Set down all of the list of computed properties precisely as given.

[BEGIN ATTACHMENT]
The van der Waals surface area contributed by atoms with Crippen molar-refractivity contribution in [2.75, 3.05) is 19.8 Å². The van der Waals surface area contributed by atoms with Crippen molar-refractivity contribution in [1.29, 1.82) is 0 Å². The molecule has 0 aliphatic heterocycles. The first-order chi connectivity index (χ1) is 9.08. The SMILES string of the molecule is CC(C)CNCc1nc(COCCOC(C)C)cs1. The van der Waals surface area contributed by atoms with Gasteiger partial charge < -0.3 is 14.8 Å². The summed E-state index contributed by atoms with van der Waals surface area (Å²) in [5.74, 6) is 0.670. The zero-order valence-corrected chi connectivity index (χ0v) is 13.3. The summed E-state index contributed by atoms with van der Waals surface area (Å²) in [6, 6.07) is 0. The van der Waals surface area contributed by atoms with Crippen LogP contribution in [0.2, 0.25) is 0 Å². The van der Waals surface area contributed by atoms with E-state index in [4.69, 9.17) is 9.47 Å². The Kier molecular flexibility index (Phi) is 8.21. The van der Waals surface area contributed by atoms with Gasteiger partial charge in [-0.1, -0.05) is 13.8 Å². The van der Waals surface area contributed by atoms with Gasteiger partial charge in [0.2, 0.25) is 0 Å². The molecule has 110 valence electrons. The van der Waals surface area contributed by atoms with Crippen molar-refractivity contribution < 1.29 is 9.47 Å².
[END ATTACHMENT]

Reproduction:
The van der Waals surface area contributed by atoms with Crippen molar-refractivity contribution in [2.75, 3.05) is 19.8 Å². The van der Waals surface area contributed by atoms with Crippen molar-refractivity contribution in [1.29, 1.82) is 0 Å². The molecule has 0 aliphatic heterocycles. The first-order chi connectivity index (χ1) is 9.08. The SMILES string of the molecule is CC(C)CNCc1nc(COCCOC(C)C)cs1. The van der Waals surface area contributed by atoms with Gasteiger partial charge < -0.3 is 14.8 Å². The summed E-state index contributed by atoms with van der Waals surface area (Å²) in [5.74, 6) is 0.670. The zero-order valence-corrected chi connectivity index (χ0v) is 13.3. The summed E-state index contributed by atoms with van der Waals surface area (Å²) in [6, 6.07) is 0. The van der Waals surface area contributed by atoms with Crippen LogP contribution in [0.2, 0.25) is 0 Å². The van der Waals surface area contributed by atoms with E-state index in [4.69, 9.17) is 9.47 Å². The Kier molecular flexibility index (Phi) is 8.21. The van der Waals surface area contributed by atoms with Gasteiger partial charge in [-0.1, -0.05) is 13.8 Å². The van der Waals surface area contributed by atoms with Gasteiger partial charge in [0.2, 0.25) is 0 Å². The molecule has 110 valence electrons. The van der Waals surface area contributed by atoms with Crippen molar-refractivity contribution < 1.29 is 9.47 Å².